Bhavneet Chahal is Managing Director and Co-Founder of GoSkills, an online learning company that helps anyone learn business skills to reach their personal and professional goals. Her passion for accessible online learning began when she saw a need for flexible learning options for busy professionals, combined with a website that was modern, well-designed and intuitive. GoSkills provides online courses for career advancement and selects the top tutors in the world to help design and develop their courses. In this conversation, Bhavneet discusses about GoSkills' new PowerPoint Training.
Textures are the "in" thing even in a world that looks so much at the new flat design concept -- and the reason is not difficult to understand. The right texture can add interest, and make your slide content look crafted. If you cannot find the perfect texture, it's best to leave your slide background unaltered. Texture and picture fills for slide backgrounds have so much in common. Yes, the same picture can be used for both a texture or a picture fill, but the results will differ. The main difference is that while a picture background results in your slide using a single picture as a backdrop, using a texture background can result in the same picture being tiled across the slide background.
The new PowerPoint 2013 has some extremely good features...but. I hate to start out with a negative. However the very best new feature in PowerPoint 2013 was the ability to embed video from any of the sharing sites like YouTube, Vimeo, etc. This feature alone was worth upgrading for. Because Google and Microsoft always seem to be butting heads, Google made changes to YouTube and this feature no longer works. There is much buzz that this will be resolved but for now the only video service you can embed from is through a SkyDrive account. Many of the improvements are related to alignment and organization. Below are the ones that will be of interest to the trial lawyer.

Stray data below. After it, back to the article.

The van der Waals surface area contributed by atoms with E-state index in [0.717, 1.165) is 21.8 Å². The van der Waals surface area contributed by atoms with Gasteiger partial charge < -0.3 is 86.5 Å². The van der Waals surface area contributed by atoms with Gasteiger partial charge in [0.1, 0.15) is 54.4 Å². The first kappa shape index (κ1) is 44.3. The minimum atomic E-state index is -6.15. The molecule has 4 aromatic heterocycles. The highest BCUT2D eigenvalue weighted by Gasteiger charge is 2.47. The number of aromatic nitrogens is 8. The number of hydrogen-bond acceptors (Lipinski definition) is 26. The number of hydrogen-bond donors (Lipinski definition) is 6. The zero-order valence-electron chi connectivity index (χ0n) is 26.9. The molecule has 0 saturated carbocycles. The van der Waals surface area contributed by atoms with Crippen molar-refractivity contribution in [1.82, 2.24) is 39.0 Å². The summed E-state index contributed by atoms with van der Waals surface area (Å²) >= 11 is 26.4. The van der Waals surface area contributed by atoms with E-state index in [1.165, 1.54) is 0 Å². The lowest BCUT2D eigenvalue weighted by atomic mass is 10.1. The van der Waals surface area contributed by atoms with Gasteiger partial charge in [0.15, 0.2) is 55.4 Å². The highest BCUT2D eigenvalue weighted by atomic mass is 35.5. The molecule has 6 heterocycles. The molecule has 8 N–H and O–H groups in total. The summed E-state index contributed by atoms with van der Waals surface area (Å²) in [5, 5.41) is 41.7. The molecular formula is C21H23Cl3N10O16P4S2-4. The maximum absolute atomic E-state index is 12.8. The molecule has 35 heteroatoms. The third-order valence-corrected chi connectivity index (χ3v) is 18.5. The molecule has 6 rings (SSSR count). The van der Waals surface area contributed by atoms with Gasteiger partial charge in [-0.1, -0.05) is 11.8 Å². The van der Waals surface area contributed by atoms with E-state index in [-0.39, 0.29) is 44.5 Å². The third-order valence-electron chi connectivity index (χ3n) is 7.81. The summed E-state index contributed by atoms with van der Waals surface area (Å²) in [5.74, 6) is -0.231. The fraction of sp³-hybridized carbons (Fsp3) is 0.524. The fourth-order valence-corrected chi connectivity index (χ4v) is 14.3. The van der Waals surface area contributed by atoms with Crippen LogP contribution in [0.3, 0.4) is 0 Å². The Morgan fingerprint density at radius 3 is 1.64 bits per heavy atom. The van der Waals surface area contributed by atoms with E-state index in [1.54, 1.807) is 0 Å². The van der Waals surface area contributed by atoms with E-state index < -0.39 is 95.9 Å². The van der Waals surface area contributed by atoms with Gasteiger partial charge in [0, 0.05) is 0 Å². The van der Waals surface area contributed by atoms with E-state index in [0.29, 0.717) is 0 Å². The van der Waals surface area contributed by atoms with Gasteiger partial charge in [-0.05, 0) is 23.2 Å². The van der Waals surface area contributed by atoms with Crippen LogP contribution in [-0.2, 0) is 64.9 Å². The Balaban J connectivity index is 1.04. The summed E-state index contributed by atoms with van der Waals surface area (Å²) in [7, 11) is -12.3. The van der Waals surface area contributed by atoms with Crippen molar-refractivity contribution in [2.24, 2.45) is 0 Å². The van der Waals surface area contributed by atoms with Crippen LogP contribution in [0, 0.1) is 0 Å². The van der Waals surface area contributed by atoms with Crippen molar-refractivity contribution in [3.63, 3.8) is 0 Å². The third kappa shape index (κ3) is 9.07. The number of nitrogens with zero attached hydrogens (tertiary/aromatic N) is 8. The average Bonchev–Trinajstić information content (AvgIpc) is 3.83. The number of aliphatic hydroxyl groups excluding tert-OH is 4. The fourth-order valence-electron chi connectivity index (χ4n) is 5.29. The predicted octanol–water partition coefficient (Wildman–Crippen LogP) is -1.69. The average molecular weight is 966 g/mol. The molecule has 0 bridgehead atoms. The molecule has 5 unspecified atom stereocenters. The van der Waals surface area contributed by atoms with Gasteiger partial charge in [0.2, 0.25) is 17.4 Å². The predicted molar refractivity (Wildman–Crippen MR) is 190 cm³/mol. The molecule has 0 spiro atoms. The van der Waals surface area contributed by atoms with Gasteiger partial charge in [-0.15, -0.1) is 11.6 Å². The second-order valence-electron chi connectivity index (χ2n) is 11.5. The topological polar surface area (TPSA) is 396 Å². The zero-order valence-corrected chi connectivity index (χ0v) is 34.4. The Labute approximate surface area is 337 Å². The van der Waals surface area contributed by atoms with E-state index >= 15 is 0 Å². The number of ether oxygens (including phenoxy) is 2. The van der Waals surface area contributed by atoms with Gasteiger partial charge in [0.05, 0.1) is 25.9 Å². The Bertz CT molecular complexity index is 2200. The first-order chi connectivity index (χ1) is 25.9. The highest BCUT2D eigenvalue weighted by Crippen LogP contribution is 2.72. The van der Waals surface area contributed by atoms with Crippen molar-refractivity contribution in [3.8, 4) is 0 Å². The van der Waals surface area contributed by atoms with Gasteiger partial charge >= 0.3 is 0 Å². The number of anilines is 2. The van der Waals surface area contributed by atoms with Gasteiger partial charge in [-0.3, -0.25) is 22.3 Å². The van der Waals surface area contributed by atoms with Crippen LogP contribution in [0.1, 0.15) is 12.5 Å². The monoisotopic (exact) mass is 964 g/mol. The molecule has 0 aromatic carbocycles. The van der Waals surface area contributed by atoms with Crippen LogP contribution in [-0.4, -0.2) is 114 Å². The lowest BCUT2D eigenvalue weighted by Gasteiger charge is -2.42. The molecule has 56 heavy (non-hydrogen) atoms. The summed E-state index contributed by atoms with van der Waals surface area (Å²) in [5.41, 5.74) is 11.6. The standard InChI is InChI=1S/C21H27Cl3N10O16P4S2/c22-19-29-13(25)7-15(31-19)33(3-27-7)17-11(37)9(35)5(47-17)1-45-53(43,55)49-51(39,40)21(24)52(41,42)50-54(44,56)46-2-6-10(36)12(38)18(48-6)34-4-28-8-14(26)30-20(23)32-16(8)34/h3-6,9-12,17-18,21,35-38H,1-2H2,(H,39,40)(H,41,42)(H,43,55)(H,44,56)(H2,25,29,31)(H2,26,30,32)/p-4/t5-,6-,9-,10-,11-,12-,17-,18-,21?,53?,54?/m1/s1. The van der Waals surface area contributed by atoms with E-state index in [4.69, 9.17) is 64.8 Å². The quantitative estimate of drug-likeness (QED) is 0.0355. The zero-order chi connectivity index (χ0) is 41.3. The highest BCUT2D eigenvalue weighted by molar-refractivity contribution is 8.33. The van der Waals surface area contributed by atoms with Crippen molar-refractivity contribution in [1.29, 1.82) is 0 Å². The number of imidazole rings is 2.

The borders for tables that you create within PowerPoint are thin lines by default. You can change the thickness of these borders -- but even before you do so, there are certain prerequisites to take care of. First of all, if you use Table Styles, then some borders may have been set to be invisible. So first of course, you need to set them to be visible since there's no sense in thickening an invisible border. Once borders are visible, you can make changes to their appearance such as changing their color, line style, or the thickness of the table borders. We will now explore how you can make table borders sport dashed or dotted lines instead of simple thin lines.
Damith C. Rajapakse is a faculty member at the School of Computing, National University of Singapore. He has a deep interest, and many years of experience, in presentation design and the craft of software building. He is the project mentor for the PowerPointLabs project and other similar efforts. In this conversation, Damith discusses the currently free PowerPointLabs add-in for PowerPoint.
It's always been possible to add pictures from an online source within PowerPoint -- for more than a decade this online source has been the pictures available online at Office.com -- in most previous versions, this was achieved through the Insert Clip Art option. Now in PowerPoint 2013, this option has been greatly enhanced -- and you are no longer restricted to content from just Office.com. Of course, this also has a new name now, it's called Online Pictures. This feature is very helpful as you are not limited to just the pictures available on your system. You get variety of other picture source to choose from. Some of the picture sources also allow you to choose from Creative Commons pictures. And all this happens within PowerPoint -- there's no need to open your web browser.
We first begin with looking at pre-created jigsaw shapes that you can use within your PowerPoint slides -- these jigsaw shapes make a seemingly difficult task very simple! We then have an exclusive conversation with Greg Flynn of Brainshark who discusses their newly released Cloud Packages. We then explore Adobe Presenter, an amazingly capable add-in that plugs right inside PowerPoint and helps you create and distribute your slides in many different ways. It also allows creation of elearning content. PowerPoint 2013 for Windows users can learn about how the lesser known slide background fill can help you create puzzle pictures within the program. You will also learn about picture fills for slide backgrounds. PowerPoint 2011 for Mac users can learn about erasing table borders, toggling their visibility, and setting border colors. And finally, do not miss the new discussions and templates of this week!
This is Page 159.